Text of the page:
Saudi Arabia’s Crown Prince Mohammed bin Salman (MBS) toured the Middle East this week—stopping in Egypt, Jordan and Turkey—marking his return to the international stage after becoming a pariah following the murder of journalist and Saudi government critic Jamal Khashoggi. MBS’s top-level meetings come ahead of a mid-July visit to the region by U.S. President Joe Biden, which will include the Saudi kingdom.

What does the return of MBS mean, and will it have repercussions for Israel?

“A victory tour is a good way of putting it,” Joshua Teitelbaum, a professor in the Department of Middle Eastern Studies at Bar-Ilan University in Ramat Gan, told JNS. “He is returning to the stage as a world leader. … It’s an ‘I am here’ tour. ‘I’m back in the game and I’ve put the Jamal Kashoggi thing behind me.’ ”

Khashoggi was a reporter for The Washington Post who was killed and dismembered by a hit squad at the Saudi consulate in Istanbul on Oct. 2, 2018.

Eytan Gilboa, a senior fellow at the Jerusalem Institute for Strategy and Security (JISS), agreed, telling JNS: “The visit itself is the message. MBS wants legitimacy.”

MBS’s reconciliation with Turkey is the most dramatic manifestation of this. Turkish President Recep Tayyip Erdoğan blamed the “highest levels” of the Saudi government for the murder and led the international campaign against Riyadh.

But as MBS and Erdoğan embraced in Ankara on Wednesday, there was no sign that a feud had ever existed. In a joint statement, the two countries proclaimed a “new era of cooperation” and promised to work together in the fields of defense, energy and other regional issues.

‘This visit is very critical for Biden’

Critics denounced Erdoğan for abandoning justice for Kashoggi in order to restore Turkey’s currency and boost his reelection chances. Reportedly under discussion during Erdoğan’s meeting with MBS was a currency swap—a method that Turkey has favored to shore up its foreign reserves. The Turkish lira has fallen 20% this year and 44% last year. Its collapse is cited as the reason why Erdoğan’s party lost major cities like Istanbul and Ankara in the 2019 local elections.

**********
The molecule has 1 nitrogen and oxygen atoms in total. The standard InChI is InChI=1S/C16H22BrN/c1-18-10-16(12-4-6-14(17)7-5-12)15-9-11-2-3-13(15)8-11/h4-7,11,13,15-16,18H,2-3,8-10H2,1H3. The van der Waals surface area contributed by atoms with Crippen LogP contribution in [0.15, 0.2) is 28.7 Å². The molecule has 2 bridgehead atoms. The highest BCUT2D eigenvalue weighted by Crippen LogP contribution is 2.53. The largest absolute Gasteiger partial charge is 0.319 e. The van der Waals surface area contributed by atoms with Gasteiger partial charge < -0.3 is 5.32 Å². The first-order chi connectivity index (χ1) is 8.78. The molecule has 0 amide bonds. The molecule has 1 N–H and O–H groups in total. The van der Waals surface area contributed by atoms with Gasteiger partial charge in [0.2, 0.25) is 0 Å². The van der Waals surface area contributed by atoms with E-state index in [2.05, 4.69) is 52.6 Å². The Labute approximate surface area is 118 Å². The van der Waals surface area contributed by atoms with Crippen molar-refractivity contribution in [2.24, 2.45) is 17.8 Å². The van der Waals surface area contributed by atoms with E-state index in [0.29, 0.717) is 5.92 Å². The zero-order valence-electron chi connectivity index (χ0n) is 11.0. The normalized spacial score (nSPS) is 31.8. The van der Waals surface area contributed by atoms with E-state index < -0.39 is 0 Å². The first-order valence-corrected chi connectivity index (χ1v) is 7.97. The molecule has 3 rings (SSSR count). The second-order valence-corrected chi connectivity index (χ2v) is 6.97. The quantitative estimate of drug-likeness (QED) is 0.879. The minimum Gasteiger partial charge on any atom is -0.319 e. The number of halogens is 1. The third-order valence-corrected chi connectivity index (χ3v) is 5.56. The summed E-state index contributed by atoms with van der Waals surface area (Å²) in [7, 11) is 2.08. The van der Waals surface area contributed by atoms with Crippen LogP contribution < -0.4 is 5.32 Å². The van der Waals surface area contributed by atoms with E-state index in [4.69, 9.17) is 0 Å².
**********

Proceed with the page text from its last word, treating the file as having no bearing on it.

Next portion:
Financial pressures are also behind Biden’s about-face on Saudi Arabia, according to observers. When Biden entered office, he promised to make the Saudis “pay the price” and turn them into a “pariah” over the Kashoggi killing. But the president’s tone has changed in recent months as U.S. gas prices rose to record highs. It is generally agreed, though denied by the White House, that Biden’s visit to Saudi Arabia is motivated by his need to convince the Saudis to increase oil production.

“Biden completely reversed his policy towards Mohammed bin Salman from isolation and confrontation to cooperation. There is one reason for that, and that is the war in Ukraine, the steep rise in gasoline prices and the need for Saudi Arabia to increase production,” said Gilboa. “MBS said, ‘Oh, you want an increase in production, then you have to do certain things.’ And this is exactly what Biden is doing.”

Oil prices have “absolutely” sped up MBS’s return to the world stage, said Teitelbaum. “While the United States may no longer be dependent on the Saudis for oil, it is still dependent on the Saudis for the price of oil.” He noted that U.S. production alone can’t dictate international prices.

American energy needs necessitate Biden making an awkward reversal, and that is where Israel comes in, noted Teitelbaum. Biden is using a possible Israeli-Saudi rapprochement as justification for his meeting. “If you look at Biden’s language as he climbs down from his tree towards Mohammed bin Salman, he is basically saying, ‘I’m still going to talk about human rights, but if I can advance Israeli-Arab relations, I’ll meet with anybody,’ ” he stated.

Gilboa agreed with that assessment and added that the message—while useful to Biden politically—could lead to concrete and beneficial results for Israel. He said that Israel should expect some gesture from Saudi Arabia, such as letting all Israeli passenger flights cross its airspace. (Currently, only Israeli flights to the United Arab Emirates and Bahrain can do so.)

Teitelbaum speculated that the Saudis and Israelis might open “interest sections” in embassies of third countries. An “interest section” is a way for a country to offer consular services in a state with which it doesn’t have diplomatic relations. America, for example, uses the Swiss embassy in Iran.

Gilboa said the idea had been broached. “I would consider that an even greater step towards normalization. Israel wants it to happen. I’m not so sure that the Saudis are yet ready for that. But it could be that it will happen now,” he stated.

“This visit is very critical for Biden, and in fact, I think he can’t lose,” said Gilboa. “This visit is very well-organized. Every step is well-known in advance. Every step has a meaning. And I imagine that even the joint statements have already been written.”


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